Smoke and carbon monoxide detectors

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Find information about buying, installing and maintaining smoke and carbon monoxide detectors in your home to keep your family safe.

Key points

  • Smoke and carbon monoxide detectors save lives.
  • Install a working smoke and carbon monoxide detector outside each bedroom and sleeping area and on each level of your home.
  • Test and clean your smoke detectors regularly and replace the batteries every six months.

In many countries, including Canada, having smoke and carbon monoxide detectors in the house is the law. The reason is simple: these alarms save lives.

Danger of smoke

Many house fires occur at night. If there is no smoke detector, those sleeping in the house may not notice the fire and will be overwhelmed by smoke. A working smoke detector can wake the family before it is too late.

Danger of carbon monoxide

Carbon monoxide is a colourless and odorless gas. It is produced by burning fuels such as gas, wood, oil and coal. Most homes have an appliance that runs on one of these fuels. If the appliance is not vented properly or is not working properly, the house can fill with carbon monoxide.

At first, carbon monoxide poisoning gives symptoms similar to those of the flu: fatigue, headaches, dizziness, nausea or vomiting and shortness of breath. After a few minutes, carbon monoxide can cause you to black out, resulting in serious, permanent damage to the body. Eventually, carbon monoxide inhalation leads to death. A working carbon monoxide detector can alert you and your family to this danger.

Choosing a detector

Before buying a smoke or carbon monoxide detector, make sure your country’s safety stamp of approval is on the box. In Canada, the box should read CSA, cUL, ULC or cETL. Smoke detectors and carbon monoxide detectors are usually sold separately, but detectors that serve both purposes are also available.

Some alarms are hard wired, some are battery operated and some are plug in with a back-up battery.

Types of smoke detector

  • An ionization type smoke detector is better at detecting fast, flaming fires. These fires make up nearly three-quarters of home fires.
  • A photoelectric type smoke detector is better at detecting slow-burning smouldering fires that produce lots of smoke but little flame.

Some smoke alarms use both types of detection.

Types of carbon monoxide detector

Currently, there is only one general type of carbon monoxide detector.

Installing an alarm

Ideally, smoke alarms should be installed outside each bedroom and sleeping area, and on each level of your home, including the basement. They should be installed high on the wall and away from bathrooms, the kitchen, heating equipment and ceiling fans. Carbon monoxide alarms should be installed in hallways, outside of sleeping areas and near service rooms. Read and follow the manufacturer's directions when you install your smoke or carbon monoxide detectors.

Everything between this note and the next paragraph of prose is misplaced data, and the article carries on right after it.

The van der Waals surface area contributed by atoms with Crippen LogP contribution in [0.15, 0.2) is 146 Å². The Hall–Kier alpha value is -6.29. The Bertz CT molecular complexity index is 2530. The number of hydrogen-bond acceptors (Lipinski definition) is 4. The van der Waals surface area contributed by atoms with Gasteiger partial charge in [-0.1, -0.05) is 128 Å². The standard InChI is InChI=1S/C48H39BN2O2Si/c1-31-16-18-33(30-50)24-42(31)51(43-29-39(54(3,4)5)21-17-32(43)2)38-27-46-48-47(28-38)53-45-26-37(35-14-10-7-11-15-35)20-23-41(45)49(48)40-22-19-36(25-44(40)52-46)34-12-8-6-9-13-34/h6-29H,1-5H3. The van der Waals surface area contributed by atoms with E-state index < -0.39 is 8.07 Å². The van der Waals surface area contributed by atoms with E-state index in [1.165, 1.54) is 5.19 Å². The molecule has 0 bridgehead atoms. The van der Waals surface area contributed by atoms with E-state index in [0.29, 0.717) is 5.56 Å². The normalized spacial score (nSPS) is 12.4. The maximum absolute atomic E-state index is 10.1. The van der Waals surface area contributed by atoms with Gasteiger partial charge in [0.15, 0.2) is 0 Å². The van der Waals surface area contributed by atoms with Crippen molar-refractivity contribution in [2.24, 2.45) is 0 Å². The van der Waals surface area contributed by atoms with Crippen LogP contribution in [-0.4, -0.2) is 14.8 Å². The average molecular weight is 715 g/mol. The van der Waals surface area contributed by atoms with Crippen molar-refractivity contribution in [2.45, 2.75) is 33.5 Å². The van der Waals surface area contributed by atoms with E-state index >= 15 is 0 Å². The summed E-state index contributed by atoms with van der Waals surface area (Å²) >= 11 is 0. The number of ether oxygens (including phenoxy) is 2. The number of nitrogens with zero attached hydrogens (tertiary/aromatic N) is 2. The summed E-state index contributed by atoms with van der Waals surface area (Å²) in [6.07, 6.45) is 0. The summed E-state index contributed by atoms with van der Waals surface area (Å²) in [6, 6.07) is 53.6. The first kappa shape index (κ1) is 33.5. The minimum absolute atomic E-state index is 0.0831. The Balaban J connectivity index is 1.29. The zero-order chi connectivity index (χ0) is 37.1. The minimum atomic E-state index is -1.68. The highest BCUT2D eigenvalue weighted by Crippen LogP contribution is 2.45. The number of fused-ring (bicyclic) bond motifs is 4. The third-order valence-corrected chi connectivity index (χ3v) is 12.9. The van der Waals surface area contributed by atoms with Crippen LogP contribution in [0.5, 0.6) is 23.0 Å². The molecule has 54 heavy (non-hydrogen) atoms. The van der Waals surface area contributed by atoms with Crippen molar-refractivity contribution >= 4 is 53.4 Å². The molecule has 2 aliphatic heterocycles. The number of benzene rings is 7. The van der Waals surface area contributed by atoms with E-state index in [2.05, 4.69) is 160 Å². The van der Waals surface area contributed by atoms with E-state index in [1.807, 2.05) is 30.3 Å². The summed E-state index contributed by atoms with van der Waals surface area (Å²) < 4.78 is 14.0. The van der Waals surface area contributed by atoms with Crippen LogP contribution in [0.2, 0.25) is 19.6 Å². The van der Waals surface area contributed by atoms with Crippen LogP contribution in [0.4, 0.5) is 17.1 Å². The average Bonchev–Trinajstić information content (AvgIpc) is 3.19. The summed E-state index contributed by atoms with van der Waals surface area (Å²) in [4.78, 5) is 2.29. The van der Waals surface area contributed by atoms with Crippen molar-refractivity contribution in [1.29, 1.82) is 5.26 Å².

Smoke and carbon monoxide detectors need some maintenance and will eventually need to be replaced.

Test your alarm

Smoke and carbon monoxide detectors have a test button. You should push it once a month. If the unit does not signal an alarm, you will need to replace the battery and test again.

Replace the battery

Replace the battery every six months. A good way to remember this is to put in a fresh battery when clocks are changed in March and October. If you hear a warning beep, change the battery right away.


Smoke and carbon monoxide detectors become less effective if they are clogged with dust. Follow the manufacturer's directions for cleaning your unit.

Replace the alarm

Smoke alarms will not last indefinitely. A general rule is that the unit will have to be replaced every 10 years. Write down the date you installed the alarm on the inside of the detector so you know when to replace it. If the alarm is no longer working, replace it right away.

Sources of danger around the house

It can be difficult to know if all your fossil fuel-burning appliances, such as the furnace, stove and water heater, are working properly. These appliances should be professionally inspected at least once a year. Chimneys and vent pipes should also be regularly inspected and cleaned out to prevent carbon monoxide build-up and reduce the risk of fires.

During emergencies

One of the most dangerous times for house fires and carbon monoxide poisoning is during power outages. When the heat and/or lights go out, people can sometimes use non-traditional methods to heat the house. They may burn things in a fireplace that has not been used or maintained in years. They may light camping stoves and lanterns or they may bring the barbeque inside to heat the house. Some may use a generator to provide power. These are all very dangerous things to do. Without proper ventilation, carbon monoxide can build up in the house. These items are also a major fire risk.

When the detector's alarm sounds

Your family should develop an escape plan in case of fire or carbon monoxide build-up. Practise following the plan and make sure the whole family, including children, understand what to do if the alarm sounds. The escape plan should include an arranged meeting point outside the home.

More information

For more information, please read our pages on Burns: Household safety and prevention and Burns: Winter safety.

Last updated: September 8th 2021